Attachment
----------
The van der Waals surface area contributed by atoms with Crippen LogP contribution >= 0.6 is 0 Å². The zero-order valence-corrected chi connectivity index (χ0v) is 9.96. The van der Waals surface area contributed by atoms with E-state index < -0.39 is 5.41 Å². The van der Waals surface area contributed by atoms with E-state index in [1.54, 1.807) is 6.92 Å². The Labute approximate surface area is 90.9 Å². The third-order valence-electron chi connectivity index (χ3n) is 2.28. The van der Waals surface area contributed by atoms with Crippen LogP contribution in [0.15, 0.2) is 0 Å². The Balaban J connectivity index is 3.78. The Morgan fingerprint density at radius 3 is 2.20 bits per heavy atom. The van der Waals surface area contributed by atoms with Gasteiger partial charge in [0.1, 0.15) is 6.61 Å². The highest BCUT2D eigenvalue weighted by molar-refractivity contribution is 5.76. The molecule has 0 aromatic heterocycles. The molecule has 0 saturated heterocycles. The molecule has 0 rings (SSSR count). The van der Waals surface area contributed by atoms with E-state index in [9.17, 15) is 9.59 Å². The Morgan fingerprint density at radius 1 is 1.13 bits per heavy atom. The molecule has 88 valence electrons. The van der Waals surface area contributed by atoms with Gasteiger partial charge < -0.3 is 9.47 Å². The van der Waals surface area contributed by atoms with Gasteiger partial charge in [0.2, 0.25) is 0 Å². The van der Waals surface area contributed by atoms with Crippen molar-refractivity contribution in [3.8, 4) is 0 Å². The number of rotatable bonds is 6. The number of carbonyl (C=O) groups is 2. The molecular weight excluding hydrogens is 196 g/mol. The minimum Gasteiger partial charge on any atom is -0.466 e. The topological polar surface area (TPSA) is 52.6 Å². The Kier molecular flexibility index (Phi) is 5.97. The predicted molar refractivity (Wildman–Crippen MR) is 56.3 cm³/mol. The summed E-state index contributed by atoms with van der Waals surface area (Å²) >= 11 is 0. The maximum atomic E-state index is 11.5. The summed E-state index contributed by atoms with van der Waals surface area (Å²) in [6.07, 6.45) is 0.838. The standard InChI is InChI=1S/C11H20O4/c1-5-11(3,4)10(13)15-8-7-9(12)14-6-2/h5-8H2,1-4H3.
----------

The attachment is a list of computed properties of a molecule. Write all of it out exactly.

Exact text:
The van der Waals surface area contributed by atoms with Crippen LogP contribution >= 0.6 is 0 Å². The zero-order valence-corrected chi connectivity index (χ0v) is 9.96. The van der Waals surface area contributed by atoms with E-state index < -0.39 is 5.41 Å². The van der Waals surface area contributed by atoms with E-state index in [1.54, 1.807) is 6.92 Å². The Labute approximate surface area is 90.9 Å². The third-order valence-electron chi connectivity index (χ3n) is 2.28. The van der Waals surface area contributed by atoms with Crippen LogP contribution in [0.15, 0.2) is 0 Å². The Balaban J connectivity index is 3.78. The Morgan fingerprint density at radius 3 is 2.20 bits per heavy atom. The van der Waals surface area contributed by atoms with Gasteiger partial charge in [0.1, 0.15) is 6.61 Å². The highest BCUT2D eigenvalue weighted by molar-refractivity contribution is 5.76. The molecule has 0 aromatic heterocycles. The molecule has 0 saturated heterocycles. The molecule has 0 rings (SSSR count). The van der Waals surface area contributed by atoms with E-state index in [9.17, 15) is 9.59 Å². The Morgan fingerprint density at radius 1 is 1.13 bits per heavy atom. The molecule has 88 valence electrons. The van der Waals surface area contributed by atoms with Gasteiger partial charge < -0.3 is 9.47 Å². The van der Waals surface area contributed by atoms with Gasteiger partial charge in [0.2, 0.25) is 0 Å². The van der Waals surface area contributed by atoms with Crippen molar-refractivity contribution in [3.8, 4) is 0 Å². The number of rotatable bonds is 6. The number of carbonyl (C=O) groups is 2. The molecular weight excluding hydrogens is 196 g/mol. The minimum Gasteiger partial charge on any atom is -0.466 e. The topological polar surface area (TPSA) is 52.6 Å². The Kier molecular flexibility index (Phi) is 5.97. The predicted molar refractivity (Wildman–Crippen MR) is 56.3 cm³/mol. The summed E-state index contributed by atoms with van der Waals surface area (Å²) >= 11 is 0. The maximum atomic E-state index is 11.5. The summed E-state index contributed by atoms with van der Waals surface area (Å²) in [6.07, 6.45) is 0.838. The standard InChI is InChI=1S/C11H20O4/c1-5-11(3,4)10(13)15-8-7-9(12)14-6-2/h5-8H2,1-4H3.